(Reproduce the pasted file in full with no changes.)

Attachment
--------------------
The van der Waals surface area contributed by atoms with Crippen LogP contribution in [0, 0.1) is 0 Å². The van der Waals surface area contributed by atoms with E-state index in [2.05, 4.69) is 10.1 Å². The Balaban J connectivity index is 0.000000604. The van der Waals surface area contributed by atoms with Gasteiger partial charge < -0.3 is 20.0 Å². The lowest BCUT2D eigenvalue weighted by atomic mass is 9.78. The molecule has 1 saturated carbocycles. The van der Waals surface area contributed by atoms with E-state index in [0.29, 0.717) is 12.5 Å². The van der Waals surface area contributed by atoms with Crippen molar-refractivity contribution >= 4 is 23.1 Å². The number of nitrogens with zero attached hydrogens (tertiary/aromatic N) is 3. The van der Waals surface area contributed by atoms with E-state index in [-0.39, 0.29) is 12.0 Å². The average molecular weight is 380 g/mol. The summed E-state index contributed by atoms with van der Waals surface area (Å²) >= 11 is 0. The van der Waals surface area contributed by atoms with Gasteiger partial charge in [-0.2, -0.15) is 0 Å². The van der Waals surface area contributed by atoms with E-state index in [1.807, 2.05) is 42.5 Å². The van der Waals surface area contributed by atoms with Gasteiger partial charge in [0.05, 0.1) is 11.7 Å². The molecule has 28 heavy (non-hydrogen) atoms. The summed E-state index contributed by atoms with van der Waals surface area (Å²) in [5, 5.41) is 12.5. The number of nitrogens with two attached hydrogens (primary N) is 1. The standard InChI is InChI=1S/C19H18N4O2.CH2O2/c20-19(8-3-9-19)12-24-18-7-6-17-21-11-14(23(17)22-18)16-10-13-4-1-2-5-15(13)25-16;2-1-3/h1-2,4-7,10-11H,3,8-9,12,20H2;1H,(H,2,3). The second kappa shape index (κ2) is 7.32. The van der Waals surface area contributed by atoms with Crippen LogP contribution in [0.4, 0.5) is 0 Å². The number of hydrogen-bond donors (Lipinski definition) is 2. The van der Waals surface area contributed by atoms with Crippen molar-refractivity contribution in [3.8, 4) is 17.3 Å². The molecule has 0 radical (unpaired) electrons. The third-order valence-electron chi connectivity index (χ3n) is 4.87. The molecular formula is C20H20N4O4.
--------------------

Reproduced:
The van der Waals surface area contributed by atoms with Crippen LogP contribution in [0, 0.1) is 0 Å². The van der Waals surface area contributed by atoms with E-state index in [2.05, 4.69) is 10.1 Å². The Balaban J connectivity index is 0.000000604. The van der Waals surface area contributed by atoms with Gasteiger partial charge < -0.3 is 20.0 Å². The lowest BCUT2D eigenvalue weighted by atomic mass is 9.78. The molecule has 1 saturated carbocycles. The van der Waals surface area contributed by atoms with E-state index in [0.29, 0.717) is 12.5 Å². The van der Waals surface area contributed by atoms with Crippen molar-refractivity contribution >= 4 is 23.1 Å². The number of nitrogens with zero attached hydrogens (tertiary/aromatic N) is 3. The van der Waals surface area contributed by atoms with E-state index in [-0.39, 0.29) is 12.0 Å². The average molecular weight is 380 g/mol. The summed E-state index contributed by atoms with van der Waals surface area (Å²) >= 11 is 0. The van der Waals surface area contributed by atoms with Gasteiger partial charge in [-0.2, -0.15) is 0 Å². The van der Waals surface area contributed by atoms with E-state index in [1.807, 2.05) is 42.5 Å². The van der Waals surface area contributed by atoms with Gasteiger partial charge in [0.05, 0.1) is 11.7 Å². The molecule has 28 heavy (non-hydrogen) atoms. The summed E-state index contributed by atoms with van der Waals surface area (Å²) in [5, 5.41) is 12.5. The number of nitrogens with two attached hydrogens (primary N) is 1. The standard InChI is InChI=1S/C19H18N4O2.CH2O2/c20-19(8-3-9-19)12-24-18-7-6-17-21-11-14(23(17)22-18)16-10-13-4-1-2-5-15(13)25-16;2-1-3/h1-2,4-7,10-11H,3,8-9,12,20H2;1H,(H,2,3). The second kappa shape index (κ2) is 7.32. The van der Waals surface area contributed by atoms with Crippen LogP contribution in [0.4, 0.5) is 0 Å². The number of hydrogen-bond donors (Lipinski definition) is 2. The van der Waals surface area contributed by atoms with Crippen molar-refractivity contribution in [3.8, 4) is 17.3 Å². The molecule has 0 radical (unpaired) electrons. The third-order valence-electron chi connectivity index (χ3n) is 4.87. The molecular formula is C20H20N4O4.